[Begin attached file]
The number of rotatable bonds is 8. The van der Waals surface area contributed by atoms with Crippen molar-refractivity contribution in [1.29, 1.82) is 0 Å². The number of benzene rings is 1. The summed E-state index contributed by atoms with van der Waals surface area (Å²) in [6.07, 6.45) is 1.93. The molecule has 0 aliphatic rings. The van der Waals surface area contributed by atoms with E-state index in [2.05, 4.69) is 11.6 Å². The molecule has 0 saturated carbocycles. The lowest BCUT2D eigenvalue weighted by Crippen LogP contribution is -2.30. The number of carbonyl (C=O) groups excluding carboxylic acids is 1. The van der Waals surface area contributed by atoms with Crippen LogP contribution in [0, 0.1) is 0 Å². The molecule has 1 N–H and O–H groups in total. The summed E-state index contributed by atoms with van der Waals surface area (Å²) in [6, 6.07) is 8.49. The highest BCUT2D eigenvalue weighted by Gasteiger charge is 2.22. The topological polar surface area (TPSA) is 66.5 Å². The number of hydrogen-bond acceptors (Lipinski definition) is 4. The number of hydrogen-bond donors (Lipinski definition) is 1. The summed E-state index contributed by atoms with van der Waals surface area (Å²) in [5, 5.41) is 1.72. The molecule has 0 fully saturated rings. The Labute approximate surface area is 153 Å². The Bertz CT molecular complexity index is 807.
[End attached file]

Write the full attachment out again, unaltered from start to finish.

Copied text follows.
The number of rotatable bonds is 8. The van der Waals surface area contributed by atoms with Crippen molar-refractivity contribution in [1.29, 1.82) is 0 Å². The number of benzene rings is 1. The summed E-state index contributed by atoms with van der Waals surface area (Å²) in [6.07, 6.45) is 1.93. The molecule has 0 aliphatic rings. The van der Waals surface area contributed by atoms with E-state index in [2.05, 4.69) is 11.6 Å². The molecule has 0 saturated carbocycles. The lowest BCUT2D eigenvalue weighted by Crippen LogP contribution is -2.30. The number of carbonyl (C=O) groups excluding carboxylic acids is 1. The van der Waals surface area contributed by atoms with Crippen LogP contribution in [0, 0.1) is 0 Å². The molecule has 1 N–H and O–H groups in total. The summed E-state index contributed by atoms with van der Waals surface area (Å²) in [6, 6.07) is 8.49. The highest BCUT2D eigenvalue weighted by Gasteiger charge is 2.22. The topological polar surface area (TPSA) is 66.5 Å². The number of hydrogen-bond acceptors (Lipinski definition) is 4. The number of hydrogen-bond donors (Lipinski definition) is 1. The summed E-state index contributed by atoms with van der Waals surface area (Å²) in [5, 5.41) is 1.72. The molecule has 0 fully saturated rings. The Labute approximate surface area is 153 Å². The Bertz CT molecular complexity index is 807.